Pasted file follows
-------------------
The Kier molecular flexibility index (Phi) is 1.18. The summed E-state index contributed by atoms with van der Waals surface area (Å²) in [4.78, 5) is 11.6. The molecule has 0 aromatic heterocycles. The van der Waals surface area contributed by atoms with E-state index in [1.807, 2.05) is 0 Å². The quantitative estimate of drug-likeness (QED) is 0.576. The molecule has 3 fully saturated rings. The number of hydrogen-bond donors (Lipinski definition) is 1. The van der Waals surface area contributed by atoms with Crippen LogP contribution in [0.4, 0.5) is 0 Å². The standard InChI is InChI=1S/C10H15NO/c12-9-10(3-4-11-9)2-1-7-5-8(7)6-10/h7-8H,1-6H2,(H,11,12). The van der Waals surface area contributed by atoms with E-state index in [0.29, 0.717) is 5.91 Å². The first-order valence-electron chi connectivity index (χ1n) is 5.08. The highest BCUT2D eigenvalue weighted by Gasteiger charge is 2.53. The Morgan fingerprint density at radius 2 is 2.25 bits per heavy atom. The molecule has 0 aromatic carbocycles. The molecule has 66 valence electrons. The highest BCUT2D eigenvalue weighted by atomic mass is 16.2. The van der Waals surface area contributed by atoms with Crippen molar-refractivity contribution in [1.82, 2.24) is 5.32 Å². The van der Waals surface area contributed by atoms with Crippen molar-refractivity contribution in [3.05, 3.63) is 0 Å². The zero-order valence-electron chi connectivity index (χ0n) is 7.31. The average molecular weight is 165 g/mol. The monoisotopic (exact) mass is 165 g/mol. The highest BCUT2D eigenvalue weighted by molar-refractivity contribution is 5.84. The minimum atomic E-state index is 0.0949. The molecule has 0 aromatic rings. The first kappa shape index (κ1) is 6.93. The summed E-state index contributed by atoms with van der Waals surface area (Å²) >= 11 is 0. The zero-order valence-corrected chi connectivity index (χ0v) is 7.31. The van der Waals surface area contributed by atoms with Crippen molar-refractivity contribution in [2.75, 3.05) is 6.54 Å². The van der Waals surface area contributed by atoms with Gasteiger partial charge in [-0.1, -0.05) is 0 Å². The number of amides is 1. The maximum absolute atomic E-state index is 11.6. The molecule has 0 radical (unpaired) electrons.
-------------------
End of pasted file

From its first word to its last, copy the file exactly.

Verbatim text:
The Kier molecular flexibility index (Phi) is 1.18. The summed E-state index contributed by atoms with van der Waals surface area (Å²) in [4.78, 5) is 11.6. The molecule has 0 aromatic heterocycles. The van der Waals surface area contributed by atoms with E-state index in [1.807, 2.05) is 0 Å². The quantitative estimate of drug-likeness (QED) is 0.576. The molecule has 3 fully saturated rings. The number of hydrogen-bond donors (Lipinski definition) is 1. The van der Waals surface area contributed by atoms with Crippen LogP contribution in [0.4, 0.5) is 0 Å². The standard InChI is InChI=1S/C10H15NO/c12-9-10(3-4-11-9)2-1-7-5-8(7)6-10/h7-8H,1-6H2,(H,11,12). The van der Waals surface area contributed by atoms with E-state index in [0.29, 0.717) is 5.91 Å². The first-order valence-electron chi connectivity index (χ1n) is 5.08. The highest BCUT2D eigenvalue weighted by Gasteiger charge is 2.53. The Morgan fingerprint density at radius 2 is 2.25 bits per heavy atom. The molecule has 0 aromatic carbocycles. The molecule has 66 valence electrons. The highest BCUT2D eigenvalue weighted by atomic mass is 16.2. The van der Waals surface area contributed by atoms with Crippen molar-refractivity contribution in [1.82, 2.24) is 5.32 Å². The van der Waals surface area contributed by atoms with Crippen molar-refractivity contribution in [3.05, 3.63) is 0 Å². The zero-order valence-electron chi connectivity index (χ0n) is 7.31. The average molecular weight is 165 g/mol. The monoisotopic (exact) mass is 165 g/mol. The highest BCUT2D eigenvalue weighted by molar-refractivity contribution is 5.84. The minimum atomic E-state index is 0.0949. The molecule has 0 aromatic rings. The first kappa shape index (κ1) is 6.93. The summed E-state index contributed by atoms with van der Waals surface area (Å²) >= 11 is 0. The zero-order valence-corrected chi connectivity index (χ0v) is 7.31. The van der Waals surface area contributed by atoms with Crippen molar-refractivity contribution in [2.75, 3.05) is 6.54 Å². The van der Waals surface area contributed by atoms with Gasteiger partial charge in [-0.1, -0.05) is 0 Å². The number of amides is 1. The maximum absolute atomic E-state index is 11.6. The molecule has 0 radical (unpaired) electrons.